Skepticism

I hope you've finished eating.

…because the video below might ruin your appetite.

The other night I watched the live season finale of Phenomenon, which was amusing if only for the revisiting of the Criss vs. Jim Callahan & Uri fight. Criss pulled out the envelopes he had during their fight, when he offered Jim and Uri a million dollars if they could tell him what’s inside. Criss opened one envelope on the live finale, showing that inside he had written “911,” in honor of the fact that no psychics stepped forward on September 10 to tell anyone about what was going to occur. Go Criss!

I was looking for a clip to show you, but instead found the below interviews with the involved parties, shot just after the first big fight. It starts with Uri, who tries to change the focus of the argument from “Jim is not a psychic and should not manipulate the barest emotions of others” to “hey, you can’t prove there’s no life after death!” Very sneaky.

Uri goes on to state that “we” still don’t understand e=mc2, and for some reason this validate life after death which in turn validates Jim Callahan channeling a dead person who can only write in mirrored text and describes a toy car as “metal box, 4 weels [sic].” Oh, and apparently Einstein discovered the law of conservation of energy. According to Uri. Which of course is wrong.

On a side note, have you noticed that Einstein is the anti-Hitler? Anyone who wants to prove a point in the quickest way possible will do it by one of two ways: saying that his opponent’s argument was supported by Hitler, or that his own argument was supported by Einstein. Then he’ll go on to quote something out of context which “proves” the relationship. Seriously, happens all the time.

Anyway, Uri’s stupid blathering is followed up by Criss Angel, who may not be the most eloquent speaker but who gives shout-outs to Johnny Carson and Randi’s televised debunking of Uri. He is very upfront about his skepticism, and it’s pretty cool to see a new prominent critical thinker on the scene.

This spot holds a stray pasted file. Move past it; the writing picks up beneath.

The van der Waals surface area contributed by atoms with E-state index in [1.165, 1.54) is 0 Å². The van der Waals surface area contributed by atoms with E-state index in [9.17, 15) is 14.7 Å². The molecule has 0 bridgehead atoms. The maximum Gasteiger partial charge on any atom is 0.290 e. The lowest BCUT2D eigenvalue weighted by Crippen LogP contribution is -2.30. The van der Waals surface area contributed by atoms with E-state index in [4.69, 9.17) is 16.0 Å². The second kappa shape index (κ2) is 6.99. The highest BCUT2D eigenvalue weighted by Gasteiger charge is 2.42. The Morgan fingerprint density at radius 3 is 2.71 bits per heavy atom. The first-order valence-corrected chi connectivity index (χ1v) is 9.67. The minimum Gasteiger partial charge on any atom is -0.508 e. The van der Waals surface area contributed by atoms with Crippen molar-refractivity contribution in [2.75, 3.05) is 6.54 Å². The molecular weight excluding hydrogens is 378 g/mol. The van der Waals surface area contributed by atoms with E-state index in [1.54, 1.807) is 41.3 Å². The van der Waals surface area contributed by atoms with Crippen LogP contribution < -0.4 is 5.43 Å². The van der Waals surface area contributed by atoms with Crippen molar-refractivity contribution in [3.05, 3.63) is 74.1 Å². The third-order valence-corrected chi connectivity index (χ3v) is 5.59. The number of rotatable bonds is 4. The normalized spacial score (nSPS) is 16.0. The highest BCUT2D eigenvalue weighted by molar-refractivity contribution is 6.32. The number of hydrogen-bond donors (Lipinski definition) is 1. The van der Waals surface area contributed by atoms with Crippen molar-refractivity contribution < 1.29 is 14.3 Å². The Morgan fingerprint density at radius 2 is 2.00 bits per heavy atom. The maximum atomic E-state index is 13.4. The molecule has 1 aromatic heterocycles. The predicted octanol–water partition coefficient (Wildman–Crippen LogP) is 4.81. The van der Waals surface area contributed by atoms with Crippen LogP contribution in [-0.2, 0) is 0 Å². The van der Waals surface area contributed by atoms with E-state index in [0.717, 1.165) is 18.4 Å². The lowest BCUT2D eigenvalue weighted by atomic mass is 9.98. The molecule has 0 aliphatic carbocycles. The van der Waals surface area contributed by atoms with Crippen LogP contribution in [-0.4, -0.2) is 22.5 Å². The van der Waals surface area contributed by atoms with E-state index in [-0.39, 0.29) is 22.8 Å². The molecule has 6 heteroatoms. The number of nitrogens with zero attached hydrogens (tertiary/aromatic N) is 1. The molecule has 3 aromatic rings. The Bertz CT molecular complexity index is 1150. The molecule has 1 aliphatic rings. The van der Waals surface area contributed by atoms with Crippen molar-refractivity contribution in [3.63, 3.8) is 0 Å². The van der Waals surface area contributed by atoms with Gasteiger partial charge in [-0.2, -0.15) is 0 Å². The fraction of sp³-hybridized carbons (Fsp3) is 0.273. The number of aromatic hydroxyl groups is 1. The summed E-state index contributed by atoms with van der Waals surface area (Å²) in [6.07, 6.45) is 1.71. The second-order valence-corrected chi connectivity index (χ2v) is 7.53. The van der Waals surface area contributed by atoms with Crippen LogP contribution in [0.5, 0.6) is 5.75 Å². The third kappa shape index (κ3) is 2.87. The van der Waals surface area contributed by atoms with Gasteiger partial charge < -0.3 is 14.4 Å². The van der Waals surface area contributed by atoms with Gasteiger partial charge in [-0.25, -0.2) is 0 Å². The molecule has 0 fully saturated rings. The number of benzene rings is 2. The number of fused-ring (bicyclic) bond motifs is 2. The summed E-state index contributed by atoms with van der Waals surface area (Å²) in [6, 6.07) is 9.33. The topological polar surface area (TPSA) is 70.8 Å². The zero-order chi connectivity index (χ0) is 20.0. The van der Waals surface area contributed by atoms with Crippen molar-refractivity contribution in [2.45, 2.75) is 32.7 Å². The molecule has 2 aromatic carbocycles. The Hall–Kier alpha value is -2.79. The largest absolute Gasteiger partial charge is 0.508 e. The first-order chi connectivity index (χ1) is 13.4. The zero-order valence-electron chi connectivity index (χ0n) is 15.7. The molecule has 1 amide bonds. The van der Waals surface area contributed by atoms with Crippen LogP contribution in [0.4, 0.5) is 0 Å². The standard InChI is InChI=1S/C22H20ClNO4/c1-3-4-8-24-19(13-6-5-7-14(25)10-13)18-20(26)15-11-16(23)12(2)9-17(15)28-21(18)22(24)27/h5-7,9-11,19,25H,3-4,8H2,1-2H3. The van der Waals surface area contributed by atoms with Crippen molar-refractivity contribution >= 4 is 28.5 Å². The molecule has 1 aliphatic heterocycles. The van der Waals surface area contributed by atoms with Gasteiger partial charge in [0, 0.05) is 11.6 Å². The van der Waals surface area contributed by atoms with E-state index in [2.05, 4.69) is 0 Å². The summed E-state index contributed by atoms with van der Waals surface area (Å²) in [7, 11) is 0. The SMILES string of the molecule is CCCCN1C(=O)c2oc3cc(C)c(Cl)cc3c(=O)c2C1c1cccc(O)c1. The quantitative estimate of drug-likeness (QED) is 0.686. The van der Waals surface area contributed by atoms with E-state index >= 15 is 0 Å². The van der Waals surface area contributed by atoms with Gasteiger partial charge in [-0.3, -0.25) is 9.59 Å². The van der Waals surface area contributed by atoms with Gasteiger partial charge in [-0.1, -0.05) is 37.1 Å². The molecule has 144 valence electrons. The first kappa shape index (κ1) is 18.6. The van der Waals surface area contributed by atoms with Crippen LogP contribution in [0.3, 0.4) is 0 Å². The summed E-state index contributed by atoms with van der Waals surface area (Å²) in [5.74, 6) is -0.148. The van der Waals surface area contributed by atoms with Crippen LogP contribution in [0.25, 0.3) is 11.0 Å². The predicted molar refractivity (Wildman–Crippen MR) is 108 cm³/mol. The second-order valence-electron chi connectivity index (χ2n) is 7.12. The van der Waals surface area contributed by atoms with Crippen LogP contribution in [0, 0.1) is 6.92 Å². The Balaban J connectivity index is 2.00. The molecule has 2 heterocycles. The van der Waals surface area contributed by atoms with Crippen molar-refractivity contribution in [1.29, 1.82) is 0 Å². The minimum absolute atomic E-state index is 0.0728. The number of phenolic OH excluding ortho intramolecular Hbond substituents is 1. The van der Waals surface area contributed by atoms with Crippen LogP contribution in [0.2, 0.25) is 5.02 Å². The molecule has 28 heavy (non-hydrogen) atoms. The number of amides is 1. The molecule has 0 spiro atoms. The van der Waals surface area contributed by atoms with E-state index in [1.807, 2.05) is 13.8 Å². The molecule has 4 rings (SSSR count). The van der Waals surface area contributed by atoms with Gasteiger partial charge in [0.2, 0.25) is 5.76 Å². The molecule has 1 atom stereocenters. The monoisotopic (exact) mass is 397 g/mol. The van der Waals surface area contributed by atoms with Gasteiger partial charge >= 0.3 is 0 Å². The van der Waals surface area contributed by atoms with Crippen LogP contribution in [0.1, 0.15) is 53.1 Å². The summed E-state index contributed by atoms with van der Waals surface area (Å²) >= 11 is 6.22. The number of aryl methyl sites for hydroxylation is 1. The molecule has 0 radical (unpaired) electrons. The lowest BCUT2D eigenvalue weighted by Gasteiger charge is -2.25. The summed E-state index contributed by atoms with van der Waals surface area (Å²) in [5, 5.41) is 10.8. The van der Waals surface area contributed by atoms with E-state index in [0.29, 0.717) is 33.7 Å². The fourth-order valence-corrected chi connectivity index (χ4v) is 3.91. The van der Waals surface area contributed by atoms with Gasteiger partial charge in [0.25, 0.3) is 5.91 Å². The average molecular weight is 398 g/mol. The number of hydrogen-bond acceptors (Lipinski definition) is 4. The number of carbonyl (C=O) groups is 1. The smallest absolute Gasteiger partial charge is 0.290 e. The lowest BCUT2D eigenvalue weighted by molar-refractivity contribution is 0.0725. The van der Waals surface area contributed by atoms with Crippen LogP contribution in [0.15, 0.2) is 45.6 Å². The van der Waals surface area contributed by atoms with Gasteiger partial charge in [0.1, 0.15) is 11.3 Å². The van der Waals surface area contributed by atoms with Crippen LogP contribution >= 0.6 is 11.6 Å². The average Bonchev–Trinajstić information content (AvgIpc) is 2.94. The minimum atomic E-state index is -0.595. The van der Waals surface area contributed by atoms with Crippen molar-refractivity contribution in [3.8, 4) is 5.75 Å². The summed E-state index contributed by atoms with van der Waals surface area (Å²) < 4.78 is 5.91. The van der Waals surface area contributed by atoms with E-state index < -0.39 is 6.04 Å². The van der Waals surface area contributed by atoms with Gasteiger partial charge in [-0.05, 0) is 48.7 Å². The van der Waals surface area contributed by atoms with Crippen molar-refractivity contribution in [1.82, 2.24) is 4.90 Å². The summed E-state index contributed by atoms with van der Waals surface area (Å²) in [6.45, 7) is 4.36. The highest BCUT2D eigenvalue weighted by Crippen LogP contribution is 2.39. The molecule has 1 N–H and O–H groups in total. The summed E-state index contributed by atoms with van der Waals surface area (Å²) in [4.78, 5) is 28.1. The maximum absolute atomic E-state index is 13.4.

Sadly, Criss’s skeptical rant is followed by Jim Callahan, who thinks that because his lame act was exposed for what it was, Christians should be outraged because Jesus doesn’t exist. Wait, what? Yeah, I don’t know either. Enjoy the circus by clicking below.

Rebecca Watson

Rebecca leads a team of skeptical female activists at Skepchick.org. She travels around the world delivering entertaining talks on science, atheism, feminism, and skepticism. There is currently an asteroid orbiting the sun with her name on it. You can follow her every fascinating move on Twitter or on Google+.

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9 Comments

  1. Come on, these magicians are only acting and their act involves for the audiences to step away and believe the act, like we do when we watch a movie and fear for the life of the protagonist. Telling the audience it is a fake ruins the show, and it is just a show, a make believe. These guys (unless I'm mistaken 'cos I do not know them) do not seem to get money from people claiming they can get messages from their beloved departed ones nor they claim to know your future or heal you with some unnatural power, they are stage magicians. Give them a break and keep your (our) attacks for those who really deserve it.

    Note: I'm an unbeliever, a full fledge atheist, an skeptic, but I love stage magicians and I'm always thrilled by a good performance. I like a bit of magic in my life, be it in a fiction book, a good movie or a magician act.

  2. jserrano, there is a huge difference between us suspending disbelief while watching a magic act to enjoy it and the magician/performer claiming that he is a real psychic or does actual magic. Chris doesn't, stating all along that all he does is are clever tricks and is only debunking charlatans like Geller and Callahan who do, directly or by implication at least, claim actual powers. As can be seen by their nonsensical responses any time someone debunks them, i.e. a stage magician, mentalist whatever, would have no problem with any debunking, unless perhaps the secrets of his 'tricks' were divulged. For they would simply assume that their audience knew that it was an act. Only those with an interest in positing actual powers would have a problem with any debunking.

  3. "According to Uri, conservation of energy implies life after death. What a dumbass."

    I saw a similar argument in a text about Zen Buddhism when the idea of reincarnation was being explained. I mean, assuming that his interpretation was true, obviously we could say that any "energy" used for your living body could simply be dispersed in the universe randomly after you die. There's no reason to believe that it would somehow stay in a form that resembles you in any way.

  4. Rebecca, if you get enough people to use it, your new "law" could become Godwin's corrolary(sp?):

    Anyone who name-drops Einstein in a discussion that's barely related to physics automatically loses the argument.

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